Five things for PR pros to know Friday morning

Obama uses televised statement to announce Iraq action; Malaysian government to take over, revamp troubled Malaysia Airlines; WHO calls on governments to do more fighting Ebola; Twitter changes advertising fee model; NYT to begin using the word "torture."

Five things for PR pros to know Friday morning

President Barack Obama used a White House statement to announce airstrikes on ISIS forces in Iraq and airdrops to refugees in the country on Thursday night as the humanitarian and military crisis there grows. The statement was picked up by the major cable news networks, and the Obama administration used social media to amplify its reach.

Update: A Pentagon spokesman announed on Twitter Friday morning that the US has conducted airstrikes in Iraq.

The Malaysian government’s official state investment company said early Friday that it plans to take over Malaysia Airlines, pulling the company from public trading. It said the government takeover is the first stage in a "complete overhaul" of the airline. Malaysia Airlines Flight 370 was lost in March, and MH17 was shot down over Ukrainian airspace last month with nearly 300 passengers onboard.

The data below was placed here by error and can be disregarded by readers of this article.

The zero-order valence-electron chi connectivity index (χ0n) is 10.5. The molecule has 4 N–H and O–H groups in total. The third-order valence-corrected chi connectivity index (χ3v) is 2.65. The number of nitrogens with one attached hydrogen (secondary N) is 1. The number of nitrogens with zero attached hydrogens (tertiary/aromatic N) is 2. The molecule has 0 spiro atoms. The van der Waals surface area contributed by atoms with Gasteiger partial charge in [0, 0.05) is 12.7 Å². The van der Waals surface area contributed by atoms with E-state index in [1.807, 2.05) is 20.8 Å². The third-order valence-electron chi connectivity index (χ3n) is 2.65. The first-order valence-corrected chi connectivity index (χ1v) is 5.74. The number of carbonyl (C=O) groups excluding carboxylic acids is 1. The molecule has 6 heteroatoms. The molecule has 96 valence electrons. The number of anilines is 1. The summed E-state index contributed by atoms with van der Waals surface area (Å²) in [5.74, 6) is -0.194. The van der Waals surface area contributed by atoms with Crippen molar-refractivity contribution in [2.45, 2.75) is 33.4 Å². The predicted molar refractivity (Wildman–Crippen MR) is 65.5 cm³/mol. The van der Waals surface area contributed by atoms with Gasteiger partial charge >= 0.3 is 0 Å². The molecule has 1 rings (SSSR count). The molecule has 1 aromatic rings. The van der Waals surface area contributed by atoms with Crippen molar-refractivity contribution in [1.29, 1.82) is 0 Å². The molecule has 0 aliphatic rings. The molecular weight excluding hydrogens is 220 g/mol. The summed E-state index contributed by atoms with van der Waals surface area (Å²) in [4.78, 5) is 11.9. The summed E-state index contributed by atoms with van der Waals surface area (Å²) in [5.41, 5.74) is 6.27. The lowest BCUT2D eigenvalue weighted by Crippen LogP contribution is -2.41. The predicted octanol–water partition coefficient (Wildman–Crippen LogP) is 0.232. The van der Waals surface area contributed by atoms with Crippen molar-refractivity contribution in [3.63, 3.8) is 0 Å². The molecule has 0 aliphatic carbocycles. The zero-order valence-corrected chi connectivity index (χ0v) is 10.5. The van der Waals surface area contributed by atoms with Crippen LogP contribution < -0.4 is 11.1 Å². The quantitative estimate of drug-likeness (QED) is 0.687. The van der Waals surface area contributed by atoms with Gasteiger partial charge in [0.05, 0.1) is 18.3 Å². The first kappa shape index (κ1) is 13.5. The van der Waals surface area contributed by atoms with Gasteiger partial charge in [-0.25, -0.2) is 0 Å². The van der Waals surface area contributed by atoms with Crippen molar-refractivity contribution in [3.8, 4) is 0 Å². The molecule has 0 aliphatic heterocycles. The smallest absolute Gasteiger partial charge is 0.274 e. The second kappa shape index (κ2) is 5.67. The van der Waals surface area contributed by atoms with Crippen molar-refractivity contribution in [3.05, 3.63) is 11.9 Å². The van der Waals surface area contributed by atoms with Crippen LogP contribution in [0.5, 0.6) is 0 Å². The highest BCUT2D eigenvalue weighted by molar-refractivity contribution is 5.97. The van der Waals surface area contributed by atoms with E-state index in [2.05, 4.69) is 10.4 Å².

The World Health Organization on Friday morning called the Ebola outbreak in West Africa a "public health emergency of international concern," reinforcing the need for governments to redouble their efforts to fight the disease. Earlier this week, PRWeek looked at how groups such as the Centers for Disease Control and Prevention and the WHO are communicating about Ebola and clearing up misconceptions about the outbreak.

In a Facebook-like move, Twitter revamped its advertising fee model on Thursday, giving marketers new ways to specify where they want their spending to go. The move could also help the microblogging service court small businesses.

The New York Times said Thursday that it will begin using the word "torture" to describe harsh interrogation methods used by US military and intelligence personnel after the September 11, 2001, attacks. "From now on, The Times will use the word ‘torture’ to describe incidents in which we know for sure that interrogators inflicted pain on a prisoner in an effort to get information," executive editor Dean Baquet said in a memo on the topic.

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